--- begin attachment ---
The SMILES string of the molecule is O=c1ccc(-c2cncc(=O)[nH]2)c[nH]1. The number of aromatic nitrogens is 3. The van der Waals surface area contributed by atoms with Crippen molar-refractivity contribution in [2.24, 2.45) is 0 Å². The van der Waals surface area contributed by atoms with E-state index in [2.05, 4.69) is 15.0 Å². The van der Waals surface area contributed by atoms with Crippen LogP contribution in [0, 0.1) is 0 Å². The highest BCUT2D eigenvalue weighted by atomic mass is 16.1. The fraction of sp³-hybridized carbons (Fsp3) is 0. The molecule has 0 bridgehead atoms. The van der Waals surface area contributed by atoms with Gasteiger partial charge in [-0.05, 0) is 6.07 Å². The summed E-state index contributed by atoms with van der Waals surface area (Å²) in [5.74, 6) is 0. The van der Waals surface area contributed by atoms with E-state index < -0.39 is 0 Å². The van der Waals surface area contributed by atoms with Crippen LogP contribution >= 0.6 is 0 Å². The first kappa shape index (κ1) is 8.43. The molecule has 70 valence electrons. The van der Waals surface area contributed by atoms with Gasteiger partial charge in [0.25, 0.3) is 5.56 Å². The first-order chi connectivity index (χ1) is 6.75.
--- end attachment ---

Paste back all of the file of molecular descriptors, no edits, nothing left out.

The SMILES string of the molecule is O=c1ccc(-c2cncc(=O)[nH]2)c[nH]1. The number of aromatic nitrogens is 3. The van der Waals surface area contributed by atoms with Crippen molar-refractivity contribution in [2.24, 2.45) is 0 Å². The van der Waals surface area contributed by atoms with E-state index in [2.05, 4.69) is 15.0 Å². The van der Waals surface area contributed by atoms with Crippen LogP contribution in [0, 0.1) is 0 Å². The highest BCUT2D eigenvalue weighted by atomic mass is 16.1. The fraction of sp³-hybridized carbons (Fsp3) is 0. The molecule has 0 bridgehead atoms. The van der Waals surface area contributed by atoms with Gasteiger partial charge in [-0.05, 0) is 6.07 Å². The summed E-state index contributed by atoms with van der Waals surface area (Å²) in [5.74, 6) is 0. The van der Waals surface area contributed by atoms with E-state index < -0.39 is 0 Å². The van der Waals surface area contributed by atoms with Crippen LogP contribution >= 0.6 is 0 Å². The first kappa shape index (κ1) is 8.43. The molecule has 70 valence electrons. The van der Waals surface area contributed by atoms with Gasteiger partial charge in [0.25, 0.3) is 5.56 Å². The first-order chi connectivity index (χ1) is 6.75.